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‘Ground Control’ review – Rudimental

London d’n’b outfit Rudimental return with their sixteen-track, guest-filled new album. Read our review of ‘Ground Control’ here.

Rudimental ‘Ground Control’ review.

London d’n’b quartet Rudimental have been plying their electronic wares now for over ten years and, such is the respect the group command within the music industry, their latest album, “Ground Control” sees them collaborating with pop high-flyers like Anne-Marie and Ella Henderson. A two-disc set, the sixteen-track, hour-long effort is split into two parts, with disc one opening with recent single “Come Over”, a track which features guest appearances from the aforementioned Anne-Marie and fellow Londoner Tion Wayne.

Aside from the two pop favourites who make an appearance on disc one, the remainder of the eight tracks which make up this portion of the album sees the London dancefloor fillers teaming up with the likes of MORGAN, Digga D & TIKE for the hugely popular “Be The One” – we’re talking eighteen million streams worth of popular as well. Regardless of the artist, the first half feels like it runs at a similar tempo throughout giving an all-to-familiar feel whether you’re listening to “Straight From The Heart”, “Come Over” or “Handle My Own”.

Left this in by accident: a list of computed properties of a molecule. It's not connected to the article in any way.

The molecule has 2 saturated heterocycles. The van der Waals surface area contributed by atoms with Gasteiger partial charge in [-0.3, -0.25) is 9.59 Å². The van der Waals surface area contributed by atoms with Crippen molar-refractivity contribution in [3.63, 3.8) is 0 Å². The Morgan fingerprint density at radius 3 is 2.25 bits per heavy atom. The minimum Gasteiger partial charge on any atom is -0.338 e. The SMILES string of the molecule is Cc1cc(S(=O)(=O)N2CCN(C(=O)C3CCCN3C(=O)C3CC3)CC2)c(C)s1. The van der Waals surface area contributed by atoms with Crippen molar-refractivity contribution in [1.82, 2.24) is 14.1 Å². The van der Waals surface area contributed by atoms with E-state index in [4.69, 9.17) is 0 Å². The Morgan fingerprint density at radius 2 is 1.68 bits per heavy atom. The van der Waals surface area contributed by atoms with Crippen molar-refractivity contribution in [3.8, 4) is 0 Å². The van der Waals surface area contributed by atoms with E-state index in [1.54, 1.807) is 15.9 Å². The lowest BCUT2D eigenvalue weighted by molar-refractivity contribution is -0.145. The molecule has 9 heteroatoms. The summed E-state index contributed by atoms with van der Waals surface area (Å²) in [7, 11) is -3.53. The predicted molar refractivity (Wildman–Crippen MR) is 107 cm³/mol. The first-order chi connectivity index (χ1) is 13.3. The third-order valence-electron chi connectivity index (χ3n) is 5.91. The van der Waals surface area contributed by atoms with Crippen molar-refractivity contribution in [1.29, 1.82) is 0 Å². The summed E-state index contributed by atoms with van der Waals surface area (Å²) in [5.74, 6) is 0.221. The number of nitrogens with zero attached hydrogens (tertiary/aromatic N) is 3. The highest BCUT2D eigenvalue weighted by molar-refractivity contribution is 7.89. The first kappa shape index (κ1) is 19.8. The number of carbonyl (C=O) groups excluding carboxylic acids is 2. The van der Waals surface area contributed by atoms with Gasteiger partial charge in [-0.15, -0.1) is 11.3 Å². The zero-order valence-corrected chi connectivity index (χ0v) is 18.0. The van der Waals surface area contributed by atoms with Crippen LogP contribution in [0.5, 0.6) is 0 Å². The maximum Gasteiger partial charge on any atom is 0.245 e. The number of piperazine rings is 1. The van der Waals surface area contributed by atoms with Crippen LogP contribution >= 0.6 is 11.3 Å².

Disc two, hinted at during the admittedly chilled “So Sorry” featuring Skream, has a few more edgier moments. Moments like the expletive-filled “Instajets” featuring The Game, D Double E and BackRoad Gee – given what has gone on before it, it’s fair to say that “Instajets” is definitely a bit of an eyebrow-raiser. To be fair though it does seem to put a bit of a foot up the backside of the rest of the album with the likes of “Krazy”, “Hostess” and “C’Est Fini” where the d’n’b crew team up with London rappers RV and Lowkey.

While the chilled out vibe of “Ground Control” is something that will certainly not disappoint their fanbase, it does feel that it takes up to a track like “Instajets” before the album feels like it has woken up. Still, when the likes of Ed Sheeran have you on speed dial, as is the case with Rudimental, “Ground Control” could be seen more like business as usual for the highly-respected outfit.